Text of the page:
Friday, December 16, 2011

Ultrarunning May 1981

This race report originally appeared in the May 1981 edition of Ultrarunning Magazine.  It is typed as seen in the original magazine.

Knickerbocker Knocks Back Record...3:40:42 for 60 km
by Stan Wagon

The NYRRC's 1981 Ultra Series got off to a fine start on March 7, with the fourth annual Knickerbocker 60 km run in Central Park. Several inches of snow the previous day and a brisk wind made for chilly spectators and split recorders, but the road in the park was free of snow, and the conditions were good for running. Central Park joggers must be fairly used to weekend races by now, and they seem to enjoy the presence of such events.

The pre-race favorite was Bill DeVoe of Queens, who has an impressive ultra record for someone who's only been running seriously for three years.  In 1980 he defeated Allan Kirik in a 40-miler, won the national TAC 50 km championship and the Philadelphia Marathon, and placed 4th at Boston with a 2:24:47.  Bill led through the first lap in 38:02, but was not running away from the field, as both Larry Friedman and Terry Knickerbocker looked strong, 30 seconds back.

The race was a homecoming of sorts for the 32-year-old Knickerbocker.  He had won the inaugural version of this race 4 years ago, running a U.S. best time to do it.  Incidentally, the race was not named for Terry, but, after it was over, it was certain that if you heard someone say "Knickerbocker" it was Terry they meant, not the race.  While not a force in ultras since that 60 km win, Terry staged a comeback of sorts.  Free of injury, and with 27 straight weeks of 100+ miles (and, notes Terry, "weight work to develop my quads") he felt ready for a good race.

DeVoe held the lead with two more laps in the 36 minute range, but, the fourth time around, Knickerbocker made a strong move, taking the lead with a 35:52.  DeVoe  was suffering a bit from stomach cramp sand was unable to stay at the front.  But Knickerbocker seemed to get stronger and smoother as the race progressed.  After 50 km it was clear that he was not going to be pressed, and with a split of 3:04:05, he knew he had a chance to regain the record he set four years ago.  That record had been improved twice, by Alan Kirik, and, this past January, by Frank Bozanich, who lowered it to 3:44:10 (see story elsewhere in this issue).  But Terry pushed himself through the final lap, finishing in a new U.S. best of 3:40:42 (5:55 pace).   The field included many old-timers on the N.Y.C. ultra seen, and all seemed quite pleased at Knickerbocker's return to form.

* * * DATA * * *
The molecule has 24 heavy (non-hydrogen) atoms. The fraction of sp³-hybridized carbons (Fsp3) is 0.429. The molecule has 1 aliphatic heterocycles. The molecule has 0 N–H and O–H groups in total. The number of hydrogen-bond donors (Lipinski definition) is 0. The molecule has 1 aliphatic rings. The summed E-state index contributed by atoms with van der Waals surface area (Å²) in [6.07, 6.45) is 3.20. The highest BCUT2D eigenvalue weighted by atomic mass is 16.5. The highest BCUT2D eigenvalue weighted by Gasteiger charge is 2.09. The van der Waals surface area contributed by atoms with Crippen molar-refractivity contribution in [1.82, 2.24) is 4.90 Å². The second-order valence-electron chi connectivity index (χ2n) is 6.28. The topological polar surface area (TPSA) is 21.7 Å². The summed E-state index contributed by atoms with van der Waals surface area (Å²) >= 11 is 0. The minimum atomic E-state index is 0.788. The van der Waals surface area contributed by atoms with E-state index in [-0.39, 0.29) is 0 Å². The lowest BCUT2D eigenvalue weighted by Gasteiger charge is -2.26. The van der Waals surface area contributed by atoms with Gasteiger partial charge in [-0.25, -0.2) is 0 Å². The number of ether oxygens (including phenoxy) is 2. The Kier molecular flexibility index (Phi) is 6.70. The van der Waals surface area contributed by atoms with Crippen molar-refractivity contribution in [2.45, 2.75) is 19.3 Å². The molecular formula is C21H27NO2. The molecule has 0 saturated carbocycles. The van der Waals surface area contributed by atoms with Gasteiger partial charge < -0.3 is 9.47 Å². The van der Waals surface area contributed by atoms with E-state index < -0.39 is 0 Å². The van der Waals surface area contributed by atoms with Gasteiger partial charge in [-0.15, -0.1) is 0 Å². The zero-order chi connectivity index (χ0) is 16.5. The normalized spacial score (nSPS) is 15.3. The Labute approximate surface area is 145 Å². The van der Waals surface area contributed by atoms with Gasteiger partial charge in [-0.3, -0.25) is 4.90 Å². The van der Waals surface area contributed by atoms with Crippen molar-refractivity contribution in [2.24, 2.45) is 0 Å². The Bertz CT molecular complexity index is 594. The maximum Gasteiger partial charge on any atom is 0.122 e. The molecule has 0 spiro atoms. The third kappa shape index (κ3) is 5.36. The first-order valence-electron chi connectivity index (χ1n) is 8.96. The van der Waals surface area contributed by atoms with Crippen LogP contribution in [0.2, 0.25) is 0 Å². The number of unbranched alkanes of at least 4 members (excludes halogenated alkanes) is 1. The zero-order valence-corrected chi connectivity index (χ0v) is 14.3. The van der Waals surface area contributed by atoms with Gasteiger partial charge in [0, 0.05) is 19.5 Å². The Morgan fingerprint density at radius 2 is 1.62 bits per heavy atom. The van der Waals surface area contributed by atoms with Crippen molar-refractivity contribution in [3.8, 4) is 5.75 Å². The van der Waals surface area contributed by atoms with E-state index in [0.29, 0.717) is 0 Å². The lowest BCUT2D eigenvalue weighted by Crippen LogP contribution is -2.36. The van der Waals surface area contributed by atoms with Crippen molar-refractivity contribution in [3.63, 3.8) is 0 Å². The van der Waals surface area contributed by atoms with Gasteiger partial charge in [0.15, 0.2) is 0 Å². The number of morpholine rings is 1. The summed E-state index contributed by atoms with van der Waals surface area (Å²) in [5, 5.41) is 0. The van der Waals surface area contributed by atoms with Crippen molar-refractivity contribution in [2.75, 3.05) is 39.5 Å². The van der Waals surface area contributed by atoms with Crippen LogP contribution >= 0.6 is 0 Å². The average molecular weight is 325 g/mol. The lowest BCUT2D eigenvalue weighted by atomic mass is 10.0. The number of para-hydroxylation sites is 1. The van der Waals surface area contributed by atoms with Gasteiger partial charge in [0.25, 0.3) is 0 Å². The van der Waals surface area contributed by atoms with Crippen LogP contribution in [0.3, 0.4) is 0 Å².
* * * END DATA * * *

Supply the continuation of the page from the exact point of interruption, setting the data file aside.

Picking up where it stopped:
Larry Friedman's steady race earned him a fine time to go along with his second place finish (6:15 pace), while 41-year-old Bob Van De Kieft ran a noteworthy 4:09.  The list of finishers read like a who's who of east coast ultramarathoning, and if that wasn't evident, it was made clear at the awards ceremony.  Race director Richie Innamorato presided, and he seemed to know the ultra history of each of the top 20 runners as well as they knew the road in Central Park.
It was no surprise that 45-year-old Sue Medaglia was the first woman.  She was displeased at how much her time was slowed by several pit stops, but still, it's the third best amount American women.  And there was no surprise int he team competition either, as the Millrose team, Knickerbocker, DeVoe, and Bill Hart, won easily.